What Does a Hairdresser Apprentice Do?

Lori Kilchermann

A hairdresser apprentice assists a senior or more experienced hairdresser in all types of salon procedures, from shampooing to cutting and coloring hair. A beginning hairdresser apprentice may be responsible for everyday tasks, such as cleaning the floor and sterilizing the hair cutting equipment, while an established apprentice may apply chemical treatments to a client's hair while under the supervision of an experienced hairdresser. A hairdresser apprentice may begin his or her experience by simply shampooing hair or booking appointments, however, as the apprenticeship matures, the apprentice will be given increasingly difficult tasks to perform within the salon.

A hairdresser apprentice may be responsible for washing hair.
A hairdresser apprentice may be responsible for washing hair.

For many would-be stylists, becoming a hairdresser apprentice is a means to gaining entry into the salon business. Some salons will allow a person to begin working as a hairdresser apprentice with only minimal training. Learning a trade through on-the-job training typically requires patience and determination. The early apprentice is often given the most mundane jobs in the salon prior to being allowed to actually work with customers. Many times it is a self-taught hairdresser who applies for an apprenticeship. This process allows a person without formal schooling to become a hairdresser, while at the same time protecting the clients as the apprentice gains and perfects skills.

A hairdresser apprentice may assist in coloring hair.
A hairdresser apprentice may assist in coloring hair.

It is common for a hairdresser apprentice to wash customers' hair to ready them for an experienced hairdresser. This provides the apprentice with an opportunity to build rapport with a customer and begin to work on the people skills necessary for becoming a hairdresser. A large component of the apprenticeship program is to assist the new hairdresser in honing his or her people skills by placing them in positions where they can control conversations. In some salons, the apprentice will assist the hairdresser in coloring, conditioning and styling. In many instances, any tip will be divided equally between the two hairdressers.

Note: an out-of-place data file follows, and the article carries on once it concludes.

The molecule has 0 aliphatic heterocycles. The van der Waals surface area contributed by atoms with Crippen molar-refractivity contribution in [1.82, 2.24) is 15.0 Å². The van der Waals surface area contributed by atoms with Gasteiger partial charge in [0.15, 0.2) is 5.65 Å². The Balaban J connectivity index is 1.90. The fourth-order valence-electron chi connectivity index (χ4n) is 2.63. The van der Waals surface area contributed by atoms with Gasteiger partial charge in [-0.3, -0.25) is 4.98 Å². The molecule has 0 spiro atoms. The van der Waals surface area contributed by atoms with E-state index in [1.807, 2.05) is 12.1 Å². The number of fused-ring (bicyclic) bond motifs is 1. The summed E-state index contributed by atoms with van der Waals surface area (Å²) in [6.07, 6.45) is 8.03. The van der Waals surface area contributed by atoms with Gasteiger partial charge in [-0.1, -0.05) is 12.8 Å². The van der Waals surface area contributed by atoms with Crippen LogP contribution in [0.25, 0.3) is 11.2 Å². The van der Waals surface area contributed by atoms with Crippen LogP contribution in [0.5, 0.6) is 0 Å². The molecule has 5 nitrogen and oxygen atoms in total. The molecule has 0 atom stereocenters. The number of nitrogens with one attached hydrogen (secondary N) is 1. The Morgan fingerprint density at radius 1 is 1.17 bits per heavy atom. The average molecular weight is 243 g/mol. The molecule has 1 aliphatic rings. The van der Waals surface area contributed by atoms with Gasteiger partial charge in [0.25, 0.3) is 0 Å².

Once a hairdresser apprentice has completed the apprenticeship, the new hairdresser can typically submit an application for employment with the salon. Occasionally, the new hairdresser will choose to seek employment in another salon. When this happens, the new salon will typically contact both the apprentice's instructor as well as the salon owner to discuss the qualifications of the applicant and any concerns. Once satisfied with the information received, the new salon may make an offer of employment to the applicant. It is customary for many salons to require a probationary period as a condition of employment when hiring stylists.

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